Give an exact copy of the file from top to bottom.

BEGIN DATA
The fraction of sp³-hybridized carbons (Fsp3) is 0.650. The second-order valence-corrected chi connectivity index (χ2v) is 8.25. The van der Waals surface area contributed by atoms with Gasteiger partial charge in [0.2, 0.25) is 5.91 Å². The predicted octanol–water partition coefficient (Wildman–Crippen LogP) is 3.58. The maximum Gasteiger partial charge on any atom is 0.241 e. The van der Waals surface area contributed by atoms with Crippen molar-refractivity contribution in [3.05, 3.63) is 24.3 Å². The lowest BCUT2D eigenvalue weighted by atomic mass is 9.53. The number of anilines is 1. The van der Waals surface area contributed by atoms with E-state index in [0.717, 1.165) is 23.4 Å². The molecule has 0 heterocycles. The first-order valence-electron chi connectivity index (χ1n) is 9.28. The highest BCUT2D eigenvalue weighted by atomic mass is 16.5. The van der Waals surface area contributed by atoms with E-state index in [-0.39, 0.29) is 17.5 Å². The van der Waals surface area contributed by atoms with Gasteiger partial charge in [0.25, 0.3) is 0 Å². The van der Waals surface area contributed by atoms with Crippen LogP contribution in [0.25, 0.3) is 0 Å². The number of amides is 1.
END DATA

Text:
The fraction of sp³-hybridized carbons (Fsp3) is 0.650. The second-order valence-corrected chi connectivity index (χ2v) is 8.25. The van der Waals surface area contributed by atoms with Gasteiger partial charge in [0.2, 0.25) is 5.91 Å². The predicted octanol–water partition coefficient (Wildman–Crippen LogP) is 3.58. The maximum Gasteiger partial charge on any atom is 0.241 e. The van der Waals surface area contributed by atoms with Crippen molar-refractivity contribution in [3.05, 3.63) is 24.3 Å². The lowest BCUT2D eigenvalue weighted by atomic mass is 9.53. The number of anilines is 1. The van der Waals surface area contributed by atoms with E-state index in [0.717, 1.165) is 23.4 Å². The molecule has 0 heterocycles. The first-order valence-electron chi connectivity index (χ1n) is 9.28. The highest BCUT2D eigenvalue weighted by atomic mass is 16.5. The van der Waals surface area contributed by atoms with E-state index in [-0.39, 0.29) is 17.5 Å². The van der Waals surface area contributed by atoms with Gasteiger partial charge in [0.25, 0.3) is 0 Å². The van der Waals surface area contributed by atoms with Crippen LogP contribution in [0.25, 0.3) is 0 Å². The number of amides is 1.